On the question of police terror against the African masses, I realize that my point of view is going to be much different than a lot of people. I’ve been pulled over, harassed, and disrespected by police without cause dozens of times in my life. Much of that has occurred due to the militant actions and political work I’ve been involved with. That political work provides a perspective that most people just haven’t invested the time and energy to develop. For example, yesterday, I was reading about an African man named Reverend George Lee. In the mid 1950s, Reverend Lee was a leader for the Regional Council of Negro Leaders (RCNL) and the National Association for the Advancement of Colored People (NAACP) in the Delta town of Belzoni, Mississippi, U.S. To the racist European (white) leadership of Belzoni, Reverend Lee was an unwanted troublemaker simply because he was the first African to dare to successfully register to vote in Belzoni since reconstruction i.e. almost 100 years before. Reverend Lee and many of the activists in Belzoni had experienced consistent terrorism from the local sheriffs office and the Ku Klux Klan (KKK), who were well known to be one and the same. On May 7, 1955, Reverend Lee was brutally and savagely murdered in broad daylight on the streets of Belzoni by persons who were mutually identified as members of the KKK and the sheriff’s department. As I read the tragic story of Reverend Lee and many others during that period of history, I of course thought of recent events of police terror against our people. George Floyd in Minnesota, U.S. Armaud Arbury, and the countless other African, Indigenous, and other oppressed community members who are shot down daily by white supremacists hiding behind so-called police “authority” (as well as state agents of repression, official or unofficial, of all nationalities). Along with those readings, I also reflected upon my participation yesterday in an online event on police terror against Africans in Nova Scotia, Canada. For that event, I was required to engage in research around police/African community relations in Halifax, Nova Scotia. In doing that research, I’ve reaffirmed a reality that mirrors that of Reverend George Lee, George Floyd, and Africans all over the world.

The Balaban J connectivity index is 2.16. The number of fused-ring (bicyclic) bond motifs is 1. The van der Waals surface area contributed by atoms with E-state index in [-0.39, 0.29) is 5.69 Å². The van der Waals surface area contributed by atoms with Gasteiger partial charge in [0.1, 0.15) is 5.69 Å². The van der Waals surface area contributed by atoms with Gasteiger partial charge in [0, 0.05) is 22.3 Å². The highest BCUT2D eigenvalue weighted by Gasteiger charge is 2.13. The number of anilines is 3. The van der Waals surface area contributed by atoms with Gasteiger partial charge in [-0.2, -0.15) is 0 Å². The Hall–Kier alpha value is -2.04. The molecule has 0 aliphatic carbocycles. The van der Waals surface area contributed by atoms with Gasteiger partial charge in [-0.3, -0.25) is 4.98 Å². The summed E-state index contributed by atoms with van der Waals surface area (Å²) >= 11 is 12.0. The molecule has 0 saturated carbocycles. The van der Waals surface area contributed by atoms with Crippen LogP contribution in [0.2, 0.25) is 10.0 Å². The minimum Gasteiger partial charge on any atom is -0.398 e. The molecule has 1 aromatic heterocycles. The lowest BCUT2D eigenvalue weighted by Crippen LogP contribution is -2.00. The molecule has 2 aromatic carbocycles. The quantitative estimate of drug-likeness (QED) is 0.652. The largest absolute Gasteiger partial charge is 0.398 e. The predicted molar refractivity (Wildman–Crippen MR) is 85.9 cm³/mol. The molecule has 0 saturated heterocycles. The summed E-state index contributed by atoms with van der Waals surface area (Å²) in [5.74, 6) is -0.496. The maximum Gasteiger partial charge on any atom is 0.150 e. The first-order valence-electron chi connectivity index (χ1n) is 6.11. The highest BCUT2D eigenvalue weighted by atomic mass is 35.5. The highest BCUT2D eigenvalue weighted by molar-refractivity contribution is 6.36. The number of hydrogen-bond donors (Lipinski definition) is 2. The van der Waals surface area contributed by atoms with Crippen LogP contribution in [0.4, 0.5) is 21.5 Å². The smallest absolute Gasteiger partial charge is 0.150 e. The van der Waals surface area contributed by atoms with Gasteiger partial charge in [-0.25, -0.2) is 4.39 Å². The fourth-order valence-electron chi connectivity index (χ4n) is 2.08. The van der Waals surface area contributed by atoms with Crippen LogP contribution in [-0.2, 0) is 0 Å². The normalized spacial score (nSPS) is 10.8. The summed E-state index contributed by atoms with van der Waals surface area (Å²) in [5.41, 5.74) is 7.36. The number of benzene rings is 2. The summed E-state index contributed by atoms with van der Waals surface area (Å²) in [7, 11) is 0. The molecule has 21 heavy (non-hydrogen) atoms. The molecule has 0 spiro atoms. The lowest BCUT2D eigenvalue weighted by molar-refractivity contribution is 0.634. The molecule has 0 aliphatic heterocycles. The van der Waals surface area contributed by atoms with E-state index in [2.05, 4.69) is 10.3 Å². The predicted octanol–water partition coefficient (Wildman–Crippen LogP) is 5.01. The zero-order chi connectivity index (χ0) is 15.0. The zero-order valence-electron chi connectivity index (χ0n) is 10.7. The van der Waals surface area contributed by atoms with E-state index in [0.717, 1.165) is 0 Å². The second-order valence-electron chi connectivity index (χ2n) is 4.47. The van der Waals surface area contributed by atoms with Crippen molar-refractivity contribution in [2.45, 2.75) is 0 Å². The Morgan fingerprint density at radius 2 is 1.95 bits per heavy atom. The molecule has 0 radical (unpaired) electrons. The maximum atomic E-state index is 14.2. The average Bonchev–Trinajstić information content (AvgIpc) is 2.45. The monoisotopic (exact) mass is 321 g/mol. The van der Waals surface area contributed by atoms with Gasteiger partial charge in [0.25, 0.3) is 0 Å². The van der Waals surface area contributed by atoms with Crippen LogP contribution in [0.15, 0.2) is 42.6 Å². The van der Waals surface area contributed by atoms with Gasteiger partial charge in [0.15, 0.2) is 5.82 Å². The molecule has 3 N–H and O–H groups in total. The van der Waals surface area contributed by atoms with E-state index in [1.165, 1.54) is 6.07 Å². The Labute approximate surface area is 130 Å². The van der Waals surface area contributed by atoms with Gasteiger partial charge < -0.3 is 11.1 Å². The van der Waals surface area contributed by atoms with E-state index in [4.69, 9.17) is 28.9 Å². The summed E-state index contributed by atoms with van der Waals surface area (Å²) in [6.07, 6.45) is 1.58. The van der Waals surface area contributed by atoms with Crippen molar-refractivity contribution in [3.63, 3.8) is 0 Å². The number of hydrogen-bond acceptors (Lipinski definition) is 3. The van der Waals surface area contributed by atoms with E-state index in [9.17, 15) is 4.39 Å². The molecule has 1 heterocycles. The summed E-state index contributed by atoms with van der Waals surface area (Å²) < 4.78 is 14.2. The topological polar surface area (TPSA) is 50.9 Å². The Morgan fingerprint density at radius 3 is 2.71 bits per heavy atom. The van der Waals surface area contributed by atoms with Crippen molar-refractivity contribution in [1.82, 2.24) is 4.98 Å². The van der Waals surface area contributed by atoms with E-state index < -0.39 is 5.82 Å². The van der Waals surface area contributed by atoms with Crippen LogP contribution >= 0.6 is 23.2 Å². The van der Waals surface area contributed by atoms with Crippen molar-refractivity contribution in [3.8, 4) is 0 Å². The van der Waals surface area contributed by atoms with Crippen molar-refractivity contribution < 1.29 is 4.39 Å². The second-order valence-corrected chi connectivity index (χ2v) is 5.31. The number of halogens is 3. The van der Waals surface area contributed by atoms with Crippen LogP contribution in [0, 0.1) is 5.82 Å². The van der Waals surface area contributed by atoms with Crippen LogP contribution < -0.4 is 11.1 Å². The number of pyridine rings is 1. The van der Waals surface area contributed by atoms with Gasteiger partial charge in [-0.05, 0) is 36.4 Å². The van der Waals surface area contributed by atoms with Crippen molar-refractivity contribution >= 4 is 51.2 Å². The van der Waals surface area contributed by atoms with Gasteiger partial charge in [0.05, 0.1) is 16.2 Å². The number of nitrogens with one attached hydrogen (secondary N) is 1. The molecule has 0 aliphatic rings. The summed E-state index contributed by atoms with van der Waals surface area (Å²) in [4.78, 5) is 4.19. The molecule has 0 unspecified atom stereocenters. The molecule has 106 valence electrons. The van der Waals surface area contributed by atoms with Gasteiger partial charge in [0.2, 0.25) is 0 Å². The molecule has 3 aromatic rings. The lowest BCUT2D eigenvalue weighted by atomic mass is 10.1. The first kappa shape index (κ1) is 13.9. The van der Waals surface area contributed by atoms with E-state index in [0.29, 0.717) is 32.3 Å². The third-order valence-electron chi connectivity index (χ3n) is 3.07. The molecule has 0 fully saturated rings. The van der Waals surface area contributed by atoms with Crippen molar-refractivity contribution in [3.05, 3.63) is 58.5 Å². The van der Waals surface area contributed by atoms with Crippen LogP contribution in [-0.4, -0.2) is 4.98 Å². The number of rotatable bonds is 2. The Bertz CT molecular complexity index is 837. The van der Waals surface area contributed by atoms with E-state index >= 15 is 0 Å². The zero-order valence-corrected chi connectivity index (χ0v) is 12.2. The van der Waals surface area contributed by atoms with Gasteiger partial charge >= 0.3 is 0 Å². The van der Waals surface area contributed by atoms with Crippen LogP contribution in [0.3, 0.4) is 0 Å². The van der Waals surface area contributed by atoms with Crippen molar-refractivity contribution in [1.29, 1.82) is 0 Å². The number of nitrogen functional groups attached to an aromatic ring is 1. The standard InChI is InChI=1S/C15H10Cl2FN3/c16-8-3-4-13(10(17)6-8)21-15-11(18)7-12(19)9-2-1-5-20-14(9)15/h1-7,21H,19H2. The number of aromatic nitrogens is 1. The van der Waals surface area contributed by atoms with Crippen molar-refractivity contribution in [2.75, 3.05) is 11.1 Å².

I’ve had plenty of scuffles over the years with police, white supremacists, and/or all at once. I have an organizational foundation with roots all over the African world. A foundation that is based in successful revolutionary organization and not spontaneous mobilization. I benefit from participating in an intense and ongoing political education process that is a part of my organizational foundation. As a result, I have a strong nation, gender, class, analysis of oppressive systems that guides everything I think and do. So, I’m not someone who is going to be moved primarily by emotion when tragedy strikes. And, I say that not criticizing those people who react based primarily on emotion. Seeing African people’s humanity crushed so often and without any regard for the impacts of this terrorism is enough to drive any sane person over the edge. All of us are triggered by all of this, all the time.